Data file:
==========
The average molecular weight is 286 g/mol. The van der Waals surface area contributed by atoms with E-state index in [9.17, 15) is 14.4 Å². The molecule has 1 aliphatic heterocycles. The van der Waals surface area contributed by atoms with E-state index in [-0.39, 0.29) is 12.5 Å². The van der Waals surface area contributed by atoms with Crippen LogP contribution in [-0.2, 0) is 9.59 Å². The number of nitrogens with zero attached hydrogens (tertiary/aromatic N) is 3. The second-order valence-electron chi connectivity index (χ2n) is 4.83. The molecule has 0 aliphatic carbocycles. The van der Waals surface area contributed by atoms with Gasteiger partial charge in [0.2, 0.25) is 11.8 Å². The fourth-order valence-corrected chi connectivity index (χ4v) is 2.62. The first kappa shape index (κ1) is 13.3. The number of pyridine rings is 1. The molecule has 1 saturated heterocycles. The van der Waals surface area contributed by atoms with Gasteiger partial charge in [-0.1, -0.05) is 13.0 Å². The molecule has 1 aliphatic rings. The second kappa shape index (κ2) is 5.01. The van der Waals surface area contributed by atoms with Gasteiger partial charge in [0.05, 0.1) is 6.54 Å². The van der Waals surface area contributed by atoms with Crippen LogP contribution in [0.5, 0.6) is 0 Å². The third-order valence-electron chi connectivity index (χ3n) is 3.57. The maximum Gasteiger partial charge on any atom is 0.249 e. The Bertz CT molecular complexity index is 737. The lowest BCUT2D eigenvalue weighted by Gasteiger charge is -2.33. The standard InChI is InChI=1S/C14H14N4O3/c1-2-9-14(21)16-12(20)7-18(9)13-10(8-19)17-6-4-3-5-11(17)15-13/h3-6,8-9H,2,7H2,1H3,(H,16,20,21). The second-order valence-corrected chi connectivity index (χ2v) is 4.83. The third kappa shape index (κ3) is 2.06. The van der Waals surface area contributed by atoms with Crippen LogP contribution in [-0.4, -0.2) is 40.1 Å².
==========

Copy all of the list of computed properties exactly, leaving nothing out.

The average molecular weight is 286 g/mol. The van der Waals surface area contributed by atoms with E-state index in [9.17, 15) is 14.4 Å². The molecule has 1 aliphatic heterocycles. The van der Waals surface area contributed by atoms with E-state index in [-0.39, 0.29) is 12.5 Å². The van der Waals surface area contributed by atoms with Crippen LogP contribution in [-0.2, 0) is 9.59 Å². The number of nitrogens with zero attached hydrogens (tertiary/aromatic N) is 3. The second-order valence-electron chi connectivity index (χ2n) is 4.83. The molecule has 0 aliphatic carbocycles. The van der Waals surface area contributed by atoms with Gasteiger partial charge in [0.2, 0.25) is 11.8 Å². The fourth-order valence-corrected chi connectivity index (χ4v) is 2.62. The first kappa shape index (κ1) is 13.3. The number of pyridine rings is 1. The molecule has 1 saturated heterocycles. The van der Waals surface area contributed by atoms with Gasteiger partial charge in [-0.1, -0.05) is 13.0 Å². The molecule has 1 aliphatic rings. The second kappa shape index (κ2) is 5.01. The van der Waals surface area contributed by atoms with Gasteiger partial charge in [0.05, 0.1) is 6.54 Å². The van der Waals surface area contributed by atoms with Crippen LogP contribution in [0.5, 0.6) is 0 Å². The third-order valence-electron chi connectivity index (χ3n) is 3.57. The maximum Gasteiger partial charge on any atom is 0.249 e. The Bertz CT molecular complexity index is 737. The lowest BCUT2D eigenvalue weighted by Gasteiger charge is -2.33. The standard InChI is InChI=1S/C14H14N4O3/c1-2-9-14(21)16-12(20)7-18(9)13-10(8-19)17-6-4-3-5-11(17)15-13/h3-6,8-9H,2,7H2,1H3,(H,16,20,21). The second-order valence-corrected chi connectivity index (χ2v) is 4.83. The third kappa shape index (κ3) is 2.06. The van der Waals surface area contributed by atoms with Crippen LogP contribution in [-0.4, -0.2) is 40.1 Å².